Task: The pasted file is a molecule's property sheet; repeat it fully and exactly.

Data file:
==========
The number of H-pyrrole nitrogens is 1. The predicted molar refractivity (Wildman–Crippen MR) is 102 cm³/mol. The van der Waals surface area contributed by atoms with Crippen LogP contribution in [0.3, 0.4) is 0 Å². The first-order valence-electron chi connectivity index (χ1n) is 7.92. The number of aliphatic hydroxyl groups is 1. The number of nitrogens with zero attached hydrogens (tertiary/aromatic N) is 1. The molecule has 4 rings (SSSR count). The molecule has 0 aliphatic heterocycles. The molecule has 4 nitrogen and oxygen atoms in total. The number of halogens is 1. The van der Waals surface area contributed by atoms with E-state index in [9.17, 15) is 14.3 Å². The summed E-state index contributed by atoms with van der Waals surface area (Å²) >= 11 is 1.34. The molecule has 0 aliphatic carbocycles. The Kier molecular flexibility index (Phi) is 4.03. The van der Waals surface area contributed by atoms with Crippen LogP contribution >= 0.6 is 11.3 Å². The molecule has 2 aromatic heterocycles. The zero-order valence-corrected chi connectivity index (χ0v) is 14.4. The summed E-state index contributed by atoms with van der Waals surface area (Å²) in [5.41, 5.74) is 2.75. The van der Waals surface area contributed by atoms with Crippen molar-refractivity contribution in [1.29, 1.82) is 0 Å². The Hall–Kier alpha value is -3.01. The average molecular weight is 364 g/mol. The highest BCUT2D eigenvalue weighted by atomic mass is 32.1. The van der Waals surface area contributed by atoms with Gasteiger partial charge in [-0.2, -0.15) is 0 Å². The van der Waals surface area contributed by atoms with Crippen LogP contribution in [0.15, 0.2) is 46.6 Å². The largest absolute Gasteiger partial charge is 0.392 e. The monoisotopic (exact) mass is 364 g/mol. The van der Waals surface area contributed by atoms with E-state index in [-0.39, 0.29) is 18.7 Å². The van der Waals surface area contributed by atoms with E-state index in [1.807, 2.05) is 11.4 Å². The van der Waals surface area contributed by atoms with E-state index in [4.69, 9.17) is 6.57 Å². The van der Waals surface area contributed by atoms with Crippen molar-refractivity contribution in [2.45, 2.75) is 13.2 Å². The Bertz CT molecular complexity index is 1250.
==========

The number of H-pyrrole nitrogens is 1. The predicted molar refractivity (Wildman–Crippen MR) is 102 cm³/mol. The van der Waals surface area contributed by atoms with Crippen LogP contribution in [0.3, 0.4) is 0 Å². The first-order valence-electron chi connectivity index (χ1n) is 7.92. The number of aliphatic hydroxyl groups is 1. The number of nitrogens with zero attached hydrogens (tertiary/aromatic N) is 1. The molecule has 4 rings (SSSR count). The molecule has 0 aliphatic heterocycles. The molecule has 4 nitrogen and oxygen atoms in total. The number of halogens is 1. The van der Waals surface area contributed by atoms with E-state index in [9.17, 15) is 14.3 Å². The summed E-state index contributed by atoms with van der Waals surface area (Å²) >= 11 is 1.34. The molecule has 0 aliphatic carbocycles. The Kier molecular flexibility index (Phi) is 4.03. The van der Waals surface area contributed by atoms with Crippen LogP contribution >= 0.6 is 11.3 Å². The molecule has 2 aromatic heterocycles. The zero-order valence-corrected chi connectivity index (χ0v) is 14.4. The summed E-state index contributed by atoms with van der Waals surface area (Å²) in [5.41, 5.74) is 2.75. The van der Waals surface area contributed by atoms with Crippen molar-refractivity contribution in [1.29, 1.82) is 0 Å². The Hall–Kier alpha value is -3.01. The average molecular weight is 364 g/mol. The highest BCUT2D eigenvalue weighted by atomic mass is 32.1. The van der Waals surface area contributed by atoms with Gasteiger partial charge in [-0.2, -0.15) is 0 Å². The van der Waals surface area contributed by atoms with Crippen LogP contribution in [0.15, 0.2) is 46.6 Å². The largest absolute Gasteiger partial charge is 0.392 e. The monoisotopic (exact) mass is 364 g/mol. The van der Waals surface area contributed by atoms with E-state index in [-0.39, 0.29) is 18.7 Å². The van der Waals surface area contributed by atoms with E-state index in [1.807, 2.05) is 11.4 Å². The van der Waals surface area contributed by atoms with E-state index in [4.69, 9.17) is 6.57 Å². The van der Waals surface area contributed by atoms with Crippen molar-refractivity contribution in [2.45, 2.75) is 13.2 Å². The Bertz CT molecular complexity index is 1250.